“Remain in Mexico” is no more
Experts say little has changed
At the Tierra de Ora shelter in Chihuahua, Mexico, 112 migrants are waiting to enter the United States—27 kids, 40 women, and 45 youth and men. They gather at a long table for dinner. The kids eat first. Migrants take turns making the meals. Sometimes it’s Mexican tacos or El Salvadorian pupusas. Once in a while, local companies donate meals. They sleep in large rooms lined with bunk beds. At the shelter, they can take a shower and get medical assistance.
They can also attend worship services where Pastor Rosalio Sosa leads them in singing and preaches on the patio or in a shelter room. “We’re Christ-centric,” Sosa says. Sosa directs Red de Albergues para Migrantes, a ministry that operates several shelters in Chihuahua.
Sometimes they host 140 migrants in a single night. Usually, the migrants stay one or two nights. But asylum-seekers waiting for their cases to be heard sometimes stay three or four months.
Since Sosa opened the Tierra de Ora shelter three years ago, he has welcomed about 7,500 migrants. Some of the migrants ended up in his shelters as a result of the Migrant Protection Protocols, a 2018 Trump administration policy known as “Remain in Mexico” that allowed immigration officials to send asylum seekers to Mexico while they waited for their court hearings. But not lately.
After a protracted legal battle, the Biden administration officially terminated the Migrant Protection Protocols. The Department of Homeland Security said it will no longer send migrants back across the border to await their asylum decisions, according to a statement made late Monday. Migrants currently enrolled in the program will be allowed to enter the U.S. on their next court date. But ending the program does little to alleviate the human toll of conflicting and haphazard border policies.
Former President Donald Trump implemented the program as the number of families seeking asylum skyrocketed. Typically, asylum-seekers with pending claims can live and work in the United States. But U.S. immigration courts are buried under an almost 1.7 million case backlog, and the process can take several years.
Nearly 70,000 migrants were sent back to Mexico to await their asylum decisions. After Trump introduced the policy, the number of illegal border crossings and people trying to enter the United States without documentation fell.
But immigration advocates decried the dangers migrants faced while waiting in overcrowded camps where they are vulnerable to being threatened, extorted, or kidnapped by organized crime groups.
Biden campaigned on ending the policy in 2020, and in early 2021, he tried to follow through. But a federal judge ordered the administration to restart the program after Texas and Missouri sued to prevent Biden from lifting the policy. They argued that suspending the program violated immigration law and would empower human traffickers. The states said they would bear the brunt of ending MPP because they were not prepared to take on the burden of providing more migrants with education or healthcare.
Biden resumed the program in December, and as of May 31, officials have only enrolled about 5,000 migrants. Now, most of the migrants Pastor Sosa welcomes to his shelters are waiting as a result of Title 42—the public health order that allows immigration officials to immediately expel migrants when they reach the border—not Remain in Mexico.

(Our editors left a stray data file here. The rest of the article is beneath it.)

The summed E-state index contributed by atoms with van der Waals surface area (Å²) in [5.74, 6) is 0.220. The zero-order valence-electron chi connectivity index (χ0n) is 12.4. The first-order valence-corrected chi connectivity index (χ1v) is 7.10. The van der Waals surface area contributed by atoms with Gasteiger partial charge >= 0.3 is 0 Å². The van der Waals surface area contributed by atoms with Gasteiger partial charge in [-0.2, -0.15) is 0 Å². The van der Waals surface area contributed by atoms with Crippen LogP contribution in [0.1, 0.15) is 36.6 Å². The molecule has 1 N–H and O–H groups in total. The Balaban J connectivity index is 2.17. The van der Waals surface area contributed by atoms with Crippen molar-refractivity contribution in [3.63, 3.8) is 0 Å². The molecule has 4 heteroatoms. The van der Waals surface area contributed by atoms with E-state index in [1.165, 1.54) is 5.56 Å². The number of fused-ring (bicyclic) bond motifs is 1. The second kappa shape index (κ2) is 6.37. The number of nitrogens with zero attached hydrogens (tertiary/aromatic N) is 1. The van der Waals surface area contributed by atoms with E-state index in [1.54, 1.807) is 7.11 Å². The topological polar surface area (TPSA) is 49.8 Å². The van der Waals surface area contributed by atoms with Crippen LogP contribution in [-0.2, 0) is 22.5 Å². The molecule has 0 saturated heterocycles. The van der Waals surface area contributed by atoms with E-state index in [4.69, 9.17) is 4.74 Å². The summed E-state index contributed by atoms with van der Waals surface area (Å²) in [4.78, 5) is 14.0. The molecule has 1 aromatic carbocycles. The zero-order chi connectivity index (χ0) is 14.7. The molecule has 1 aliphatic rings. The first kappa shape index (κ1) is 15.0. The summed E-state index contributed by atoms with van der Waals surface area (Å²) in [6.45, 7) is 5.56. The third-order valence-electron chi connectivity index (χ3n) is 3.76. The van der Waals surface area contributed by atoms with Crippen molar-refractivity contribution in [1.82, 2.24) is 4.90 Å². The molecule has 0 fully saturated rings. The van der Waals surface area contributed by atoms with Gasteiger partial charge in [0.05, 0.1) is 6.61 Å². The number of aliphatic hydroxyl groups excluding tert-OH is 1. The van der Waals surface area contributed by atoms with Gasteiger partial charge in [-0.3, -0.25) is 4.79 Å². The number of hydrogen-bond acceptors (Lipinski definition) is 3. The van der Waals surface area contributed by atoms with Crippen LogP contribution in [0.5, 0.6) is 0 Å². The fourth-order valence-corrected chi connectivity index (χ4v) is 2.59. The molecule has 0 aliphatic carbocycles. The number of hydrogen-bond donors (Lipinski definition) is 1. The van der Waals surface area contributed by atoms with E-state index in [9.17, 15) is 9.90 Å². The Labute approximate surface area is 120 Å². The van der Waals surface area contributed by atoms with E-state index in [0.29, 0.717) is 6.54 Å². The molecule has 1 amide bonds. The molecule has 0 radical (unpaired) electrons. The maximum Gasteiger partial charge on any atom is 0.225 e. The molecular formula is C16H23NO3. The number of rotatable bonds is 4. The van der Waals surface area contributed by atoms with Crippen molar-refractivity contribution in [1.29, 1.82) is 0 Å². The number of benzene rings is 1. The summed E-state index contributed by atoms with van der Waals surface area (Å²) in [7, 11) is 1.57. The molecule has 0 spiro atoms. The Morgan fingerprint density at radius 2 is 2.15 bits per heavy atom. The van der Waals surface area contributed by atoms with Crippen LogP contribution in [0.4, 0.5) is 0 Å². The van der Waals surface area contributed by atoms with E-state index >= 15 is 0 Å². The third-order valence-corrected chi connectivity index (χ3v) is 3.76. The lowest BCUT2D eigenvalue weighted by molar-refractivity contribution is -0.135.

Under the second version of Remain in Mexico, U.S. Customs and Border Protection asked migrants if they feared persecution or torture from returning to Mexico. If so, they were granted a screening interview to determine if they should be exempted from the program.
According to an analysis by the Transactional Records Access Clearinghouse at Syracuse University, 27 people—2.4 percent of completed cases—were granted asylum under MPP during the Biden administration between December 2021 and May 2022. During that same time period, about 50 percent of asylum-seekers allowed into the United States were granted asylum.
The United States Supreme Court ruled in favor of the Biden administration on June 30. Chief Justice John Roberts wrote in the opinion that the district court’s decision “imposed a significant burden upon the executive’s ability to conduct diplomatic relations with Mexico.”
In the following weeks, immigrant advocacy groups grew frustrated when the administration did not immediately end the program after the Supreme Court decision. The Refugee and Immigrant Center for Education and Legal Services released a statement on Aug. 1: “A month has passed and not only has the Biden administration done nothing to put an end to this cruel and immoral policy, the administration is shamefully still enrolling people in the program.”
The administration waited for the lower court to rule on the matter before officially ending the policy. On Monday, the court in Texas lifted its injunction. The Department of Homeland Security released a statement: “DHS is committed to ending the court-ordered implementation of MPP in a quick, and orderly, manner.”
“As [Homeland Security Secretary Alejandro Mayorkas has said,” it read, “MPP has endemic flaws, imposes unjustifiable human costs, and pulls resources and personnel away from other priority efforts to secure the border.”
But officially ending the program changed little, experts argue. Victor Manjarrez served for more than 20 years in the United States Border Patrol. Now he directs the Center for Law and Human Behavior for the University of Texas at El Paso. He said by the time the Supreme Court allowed the administration to end the program it was already “watered down to a point where there is no deterrent effect.” Most people were exempted from the program because they could prove credible fear. Others were expelled under Title 42. “It really has no more teeth to it anymore,” he said.
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